The follow are factor to consider when trying to avoid breakage: 1) Curing – Partially cured mask will have more of a tendency to break or leave residue. 2) Temperature and duration in extreme heat – Mask is designed for wave soldering, which is about a second of exposure to molten solder temperatures (generally 550°-650°F). If the mask is sent through a reflow oven the duration is much longer, which can lead to more mask brittleness. If the mask is exposed to high-temperature solder (e.g. silver), it can also lead to more brittleness. 3) Application method – When hand applying, we recommend holding the bottle at about a 60° angle, rather than upright at 90°. That tends to apply the material as a thick blanket over the areas to be masked. When the bottle is held at 90°, the mask is generally applied thinner, and is forced through holes and around components. Those thin areas are more likely to become brittle and stay behind, and mask pushed into holes and around components is harder to remove, so more likely to break.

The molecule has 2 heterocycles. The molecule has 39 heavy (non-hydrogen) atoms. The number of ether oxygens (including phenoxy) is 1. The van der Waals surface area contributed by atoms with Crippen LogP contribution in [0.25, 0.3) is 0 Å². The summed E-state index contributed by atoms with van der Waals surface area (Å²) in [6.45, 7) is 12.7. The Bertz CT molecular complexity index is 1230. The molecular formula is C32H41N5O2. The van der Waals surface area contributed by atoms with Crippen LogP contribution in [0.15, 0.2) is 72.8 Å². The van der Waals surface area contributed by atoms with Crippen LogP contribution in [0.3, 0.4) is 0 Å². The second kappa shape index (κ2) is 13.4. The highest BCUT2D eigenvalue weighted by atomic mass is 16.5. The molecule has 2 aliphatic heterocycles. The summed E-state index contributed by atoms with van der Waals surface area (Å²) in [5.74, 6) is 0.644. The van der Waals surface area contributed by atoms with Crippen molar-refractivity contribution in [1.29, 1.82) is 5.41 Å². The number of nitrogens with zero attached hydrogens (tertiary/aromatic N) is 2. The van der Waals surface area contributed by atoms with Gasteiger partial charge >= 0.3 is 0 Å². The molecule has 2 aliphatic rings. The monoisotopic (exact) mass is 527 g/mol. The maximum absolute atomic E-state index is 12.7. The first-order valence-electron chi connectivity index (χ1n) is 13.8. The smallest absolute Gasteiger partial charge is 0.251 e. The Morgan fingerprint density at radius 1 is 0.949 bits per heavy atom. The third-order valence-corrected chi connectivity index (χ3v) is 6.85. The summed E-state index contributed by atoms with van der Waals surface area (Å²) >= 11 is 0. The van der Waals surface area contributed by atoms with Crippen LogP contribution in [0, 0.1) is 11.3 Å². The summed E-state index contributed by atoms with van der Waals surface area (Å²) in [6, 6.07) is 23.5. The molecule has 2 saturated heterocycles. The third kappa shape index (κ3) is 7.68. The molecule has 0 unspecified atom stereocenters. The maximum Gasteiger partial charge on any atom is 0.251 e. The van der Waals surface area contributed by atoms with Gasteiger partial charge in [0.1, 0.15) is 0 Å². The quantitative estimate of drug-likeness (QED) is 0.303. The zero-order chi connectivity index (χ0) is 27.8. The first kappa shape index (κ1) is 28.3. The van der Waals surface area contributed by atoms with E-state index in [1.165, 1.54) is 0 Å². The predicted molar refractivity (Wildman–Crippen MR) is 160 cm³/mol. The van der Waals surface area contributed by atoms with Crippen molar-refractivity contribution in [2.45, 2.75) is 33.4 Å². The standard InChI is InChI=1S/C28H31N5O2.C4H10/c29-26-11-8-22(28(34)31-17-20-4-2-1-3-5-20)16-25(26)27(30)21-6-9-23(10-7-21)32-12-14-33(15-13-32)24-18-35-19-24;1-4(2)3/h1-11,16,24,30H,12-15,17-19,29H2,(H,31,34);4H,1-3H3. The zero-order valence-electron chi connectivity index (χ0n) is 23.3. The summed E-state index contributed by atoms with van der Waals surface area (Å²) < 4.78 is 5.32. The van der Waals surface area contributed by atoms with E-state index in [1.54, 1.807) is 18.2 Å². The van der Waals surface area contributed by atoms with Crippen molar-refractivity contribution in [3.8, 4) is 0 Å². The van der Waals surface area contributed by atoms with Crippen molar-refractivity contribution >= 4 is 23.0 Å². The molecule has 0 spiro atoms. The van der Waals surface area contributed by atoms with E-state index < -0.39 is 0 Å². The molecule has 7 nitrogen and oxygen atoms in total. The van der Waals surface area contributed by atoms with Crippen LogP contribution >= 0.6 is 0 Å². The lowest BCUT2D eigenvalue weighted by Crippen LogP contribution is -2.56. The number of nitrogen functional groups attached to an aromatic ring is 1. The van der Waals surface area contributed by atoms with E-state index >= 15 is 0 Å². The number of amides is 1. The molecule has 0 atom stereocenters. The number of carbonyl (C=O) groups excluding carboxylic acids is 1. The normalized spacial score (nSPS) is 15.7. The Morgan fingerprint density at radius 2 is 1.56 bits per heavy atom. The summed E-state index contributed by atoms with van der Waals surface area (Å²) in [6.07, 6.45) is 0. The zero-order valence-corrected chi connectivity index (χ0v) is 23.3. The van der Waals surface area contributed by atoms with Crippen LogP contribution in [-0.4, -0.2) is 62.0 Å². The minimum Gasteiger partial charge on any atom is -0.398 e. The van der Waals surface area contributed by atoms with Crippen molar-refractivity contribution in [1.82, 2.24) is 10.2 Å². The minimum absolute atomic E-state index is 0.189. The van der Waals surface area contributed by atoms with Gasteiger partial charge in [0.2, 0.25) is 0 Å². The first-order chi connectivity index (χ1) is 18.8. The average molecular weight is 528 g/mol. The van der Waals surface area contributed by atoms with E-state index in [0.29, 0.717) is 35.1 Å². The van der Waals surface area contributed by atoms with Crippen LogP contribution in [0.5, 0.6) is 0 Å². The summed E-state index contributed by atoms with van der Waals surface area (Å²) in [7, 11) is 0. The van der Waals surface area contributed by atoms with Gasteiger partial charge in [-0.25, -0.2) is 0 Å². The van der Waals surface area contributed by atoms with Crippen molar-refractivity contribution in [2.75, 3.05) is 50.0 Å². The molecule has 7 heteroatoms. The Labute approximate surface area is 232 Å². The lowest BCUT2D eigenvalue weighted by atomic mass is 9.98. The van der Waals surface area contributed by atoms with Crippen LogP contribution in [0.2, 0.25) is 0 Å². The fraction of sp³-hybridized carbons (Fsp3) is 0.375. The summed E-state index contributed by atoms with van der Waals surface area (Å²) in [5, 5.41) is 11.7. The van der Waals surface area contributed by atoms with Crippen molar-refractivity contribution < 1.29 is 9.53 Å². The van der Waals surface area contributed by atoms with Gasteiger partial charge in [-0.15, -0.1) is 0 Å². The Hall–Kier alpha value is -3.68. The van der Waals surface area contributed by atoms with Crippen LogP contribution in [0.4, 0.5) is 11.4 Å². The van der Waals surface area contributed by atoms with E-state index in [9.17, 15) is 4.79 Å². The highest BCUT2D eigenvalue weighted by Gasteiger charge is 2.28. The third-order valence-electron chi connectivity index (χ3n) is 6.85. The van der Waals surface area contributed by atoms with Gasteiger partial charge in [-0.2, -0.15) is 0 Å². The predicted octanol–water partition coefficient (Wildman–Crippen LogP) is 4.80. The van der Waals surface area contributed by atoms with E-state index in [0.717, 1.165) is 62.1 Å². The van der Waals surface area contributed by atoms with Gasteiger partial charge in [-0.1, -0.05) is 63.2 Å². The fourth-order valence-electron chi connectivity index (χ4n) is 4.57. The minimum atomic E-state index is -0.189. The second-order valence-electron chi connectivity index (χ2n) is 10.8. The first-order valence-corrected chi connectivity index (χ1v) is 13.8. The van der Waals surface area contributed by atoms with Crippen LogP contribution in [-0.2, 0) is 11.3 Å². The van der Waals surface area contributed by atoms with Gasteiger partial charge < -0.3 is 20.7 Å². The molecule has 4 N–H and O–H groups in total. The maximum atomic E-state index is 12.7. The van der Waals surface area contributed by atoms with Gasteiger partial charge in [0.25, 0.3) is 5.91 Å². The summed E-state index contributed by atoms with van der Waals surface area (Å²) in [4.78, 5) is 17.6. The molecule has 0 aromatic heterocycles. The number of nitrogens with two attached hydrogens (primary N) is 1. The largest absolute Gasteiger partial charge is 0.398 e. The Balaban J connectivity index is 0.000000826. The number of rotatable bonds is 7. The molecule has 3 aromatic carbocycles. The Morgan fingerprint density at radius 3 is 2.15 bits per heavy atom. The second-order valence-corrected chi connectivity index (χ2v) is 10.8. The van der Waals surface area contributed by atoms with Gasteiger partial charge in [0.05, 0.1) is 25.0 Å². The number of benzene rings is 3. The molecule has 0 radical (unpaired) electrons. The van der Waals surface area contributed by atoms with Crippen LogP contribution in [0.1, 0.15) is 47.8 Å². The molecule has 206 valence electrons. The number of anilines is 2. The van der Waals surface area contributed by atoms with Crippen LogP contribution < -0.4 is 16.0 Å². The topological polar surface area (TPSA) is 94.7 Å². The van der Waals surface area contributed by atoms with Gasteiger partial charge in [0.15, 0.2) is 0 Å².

No, not if your concern is only reliability problems from ionic contamination. No-clean flux contains minimal ionic material that is fully consumed when the flux is activated, or in other words, brought to soldering temperature. If all of the flux isn’t activated, like when you apply a lot of flux but only solder a small area, you still need to clean the PCB. If you are applying conformal coating, you should remove all flux residues, regardless of the type of flux. Most people understand that when painting something, the surface must be prepared so it is absolutely clean. Otherwise, the paint will quickly lift off the surface and peel off. The same logic applies to conformal coating, even when the contamination is from no-clean flux.